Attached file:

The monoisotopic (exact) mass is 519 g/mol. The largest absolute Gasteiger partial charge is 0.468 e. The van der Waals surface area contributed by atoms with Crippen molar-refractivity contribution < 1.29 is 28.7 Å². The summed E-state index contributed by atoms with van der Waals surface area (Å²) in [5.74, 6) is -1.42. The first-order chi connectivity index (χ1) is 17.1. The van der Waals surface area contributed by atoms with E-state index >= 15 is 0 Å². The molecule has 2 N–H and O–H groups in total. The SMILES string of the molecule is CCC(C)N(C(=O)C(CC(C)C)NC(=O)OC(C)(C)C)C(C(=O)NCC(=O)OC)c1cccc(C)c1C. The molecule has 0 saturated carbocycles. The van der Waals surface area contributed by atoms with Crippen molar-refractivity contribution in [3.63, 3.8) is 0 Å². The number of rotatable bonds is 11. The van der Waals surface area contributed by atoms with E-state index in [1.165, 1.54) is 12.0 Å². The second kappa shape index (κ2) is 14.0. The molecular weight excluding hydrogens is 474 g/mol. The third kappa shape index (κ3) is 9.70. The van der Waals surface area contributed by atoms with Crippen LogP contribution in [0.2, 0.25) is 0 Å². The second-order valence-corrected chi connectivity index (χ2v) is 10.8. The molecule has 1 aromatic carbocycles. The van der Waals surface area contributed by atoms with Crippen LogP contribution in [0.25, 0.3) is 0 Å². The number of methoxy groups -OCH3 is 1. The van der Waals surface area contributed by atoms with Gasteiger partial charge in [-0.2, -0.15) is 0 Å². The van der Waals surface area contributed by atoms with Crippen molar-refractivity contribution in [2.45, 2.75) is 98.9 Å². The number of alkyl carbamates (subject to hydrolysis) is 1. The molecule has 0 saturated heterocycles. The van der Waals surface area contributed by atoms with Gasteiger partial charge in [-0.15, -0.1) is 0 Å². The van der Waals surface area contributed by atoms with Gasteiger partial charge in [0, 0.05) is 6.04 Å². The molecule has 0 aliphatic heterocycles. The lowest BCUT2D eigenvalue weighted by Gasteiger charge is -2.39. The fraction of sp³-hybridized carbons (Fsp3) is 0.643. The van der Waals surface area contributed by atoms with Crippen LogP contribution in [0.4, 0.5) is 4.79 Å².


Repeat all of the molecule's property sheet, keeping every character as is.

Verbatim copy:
The monoisotopic (exact) mass is 519 g/mol. The largest absolute Gasteiger partial charge is 0.468 e. The van der Waals surface area contributed by atoms with Crippen molar-refractivity contribution < 1.29 is 28.7 Å². The summed E-state index contributed by atoms with van der Waals surface area (Å²) in [5.74, 6) is -1.42. The first-order chi connectivity index (χ1) is 17.1. The van der Waals surface area contributed by atoms with E-state index >= 15 is 0 Å². The molecule has 2 N–H and O–H groups in total. The SMILES string of the molecule is CCC(C)N(C(=O)C(CC(C)C)NC(=O)OC(C)(C)C)C(C(=O)NCC(=O)OC)c1cccc(C)c1C. The molecule has 0 saturated carbocycles. The van der Waals surface area contributed by atoms with Crippen molar-refractivity contribution in [3.63, 3.8) is 0 Å². The number of rotatable bonds is 11. The van der Waals surface area contributed by atoms with E-state index in [1.165, 1.54) is 12.0 Å². The second kappa shape index (κ2) is 14.0. The molecular weight excluding hydrogens is 474 g/mol. The third kappa shape index (κ3) is 9.70. The van der Waals surface area contributed by atoms with Crippen LogP contribution in [0.2, 0.25) is 0 Å². The second-order valence-corrected chi connectivity index (χ2v) is 10.8. The molecule has 1 aromatic carbocycles. The van der Waals surface area contributed by atoms with Crippen LogP contribution in [0.25, 0.3) is 0 Å². The number of methoxy groups -OCH3 is 1. The van der Waals surface area contributed by atoms with Gasteiger partial charge in [-0.2, -0.15) is 0 Å². The van der Waals surface area contributed by atoms with Crippen molar-refractivity contribution in [2.45, 2.75) is 98.9 Å². The number of alkyl carbamates (subject to hydrolysis) is 1. The molecule has 0 saturated heterocycles. The van der Waals surface area contributed by atoms with Gasteiger partial charge in [-0.15, -0.1) is 0 Å². The van der Waals surface area contributed by atoms with Gasteiger partial charge in [0, 0.05) is 6.04 Å². The molecule has 0 aliphatic heterocycles. The lowest BCUT2D eigenvalue weighted by Gasteiger charge is -2.39. The fraction of sp³-hybridized carbons (Fsp3) is 0.643. The van der Waals surface area contributed by atoms with Crippen LogP contribution in [0.4, 0.5) is 4.79 Å².